The world is Meyers’ classroom

The following is an excerpt from an article posted at TeamUSA.org:

Elana Meyers is an athlete through and through. In addition to winning a bronze medal in bobsleigh at the Vancouver 2010 Olympic Winter Games, she also played NCAA Division I softball at George Washington University and went on to play professionally for the Mid-Michigan Ice. However, despite her athletic prowess, she has one thing non-sport related that she has remained passionate about: education.

“You know, lives are long and athletics are only a small fraction of that, so you have to have something else,” Meyers said, “So, I think as athletes and Olympians in particular, we can serve as role models in that area…I think I’ll always be involved in education.”

Meyers’ path to involvement in education was unique. After graduating from college and devoting herself to bobsleigh, she was looking for a job. A friend mentioned the local school district was looking for substitute teachers, so she applied. Before long, Meyers was in front of the classroom, teaching children a variety of subjects ranging from literature to math. Science, though, is where her passion lies.

“Sciences…are my favorite because I was an exercise science major and I love science,” Meyers explained, “There’s a lot of crossover and a lot of applications [to bobsleigh] because we’re very physics-based.”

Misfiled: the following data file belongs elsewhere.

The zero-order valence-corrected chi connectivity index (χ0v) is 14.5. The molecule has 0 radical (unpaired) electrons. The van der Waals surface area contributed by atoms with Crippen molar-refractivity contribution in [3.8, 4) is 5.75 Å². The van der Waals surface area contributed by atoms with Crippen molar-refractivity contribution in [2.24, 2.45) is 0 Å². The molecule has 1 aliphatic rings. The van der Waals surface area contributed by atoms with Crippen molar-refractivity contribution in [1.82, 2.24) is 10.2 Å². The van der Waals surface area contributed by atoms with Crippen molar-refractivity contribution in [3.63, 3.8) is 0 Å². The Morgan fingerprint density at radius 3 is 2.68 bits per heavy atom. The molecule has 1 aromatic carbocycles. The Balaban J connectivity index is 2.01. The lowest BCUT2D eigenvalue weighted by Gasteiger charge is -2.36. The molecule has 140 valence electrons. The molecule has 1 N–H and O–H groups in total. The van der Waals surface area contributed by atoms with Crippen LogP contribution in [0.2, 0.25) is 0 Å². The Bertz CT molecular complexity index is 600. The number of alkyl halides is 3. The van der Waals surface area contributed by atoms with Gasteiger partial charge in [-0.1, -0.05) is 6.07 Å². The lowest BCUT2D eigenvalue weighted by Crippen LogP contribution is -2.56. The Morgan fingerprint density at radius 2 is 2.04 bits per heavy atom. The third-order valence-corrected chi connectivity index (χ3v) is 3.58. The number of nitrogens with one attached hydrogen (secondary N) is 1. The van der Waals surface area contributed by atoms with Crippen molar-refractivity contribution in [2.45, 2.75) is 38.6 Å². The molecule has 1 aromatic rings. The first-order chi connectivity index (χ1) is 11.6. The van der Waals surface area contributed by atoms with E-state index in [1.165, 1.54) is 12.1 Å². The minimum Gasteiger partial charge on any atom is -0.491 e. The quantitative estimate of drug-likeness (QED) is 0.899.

In addition to studying exercise science in college, Meyers spent a lot of her time working with children. Over the years, she coached both high school softball – drawing on her experience playing in college and professionally – and soccer. Although she had not considered teaching as her major, she found herself fitting naturally into the substitute teaching role.

Even more, she found that her time as an athlete helps her make concepts in the classroom come alive for her students.

“I tried to explain to them how miles per hour works,” she said, “So, I’ll explain to them how fast we go in a bobsled and I’ll also explain to them how the fraction [works]: if you have one hour over X amount of miles you’re covering, that’s how you calculate miles per hour…I’ll also use the dimensions of our sled, the conversion from kilograms to pounds, and things that we have to do everyday in bobsled to help them learn their math skills.”

Even before her substitute teaching gig, Meyers had plenty of opportunities to practice relating athletics and academics. Her sister, a sixth grade math teacher, would invite her into the classroom on multiple occasions to be a guest lecturer, using bobsleigh as a teaching tool.

Having an Olympian in the classroom, however, is not always a smooth ride.

“Usually they end up coming up to my desk and, instead of asking for help, they start asking me questions,” she says, “They’ll ask me a question about the Olympics or about bobsled…but I try and make the focus on getting the work done first and then we can talk.”

Click here to read the entire article.

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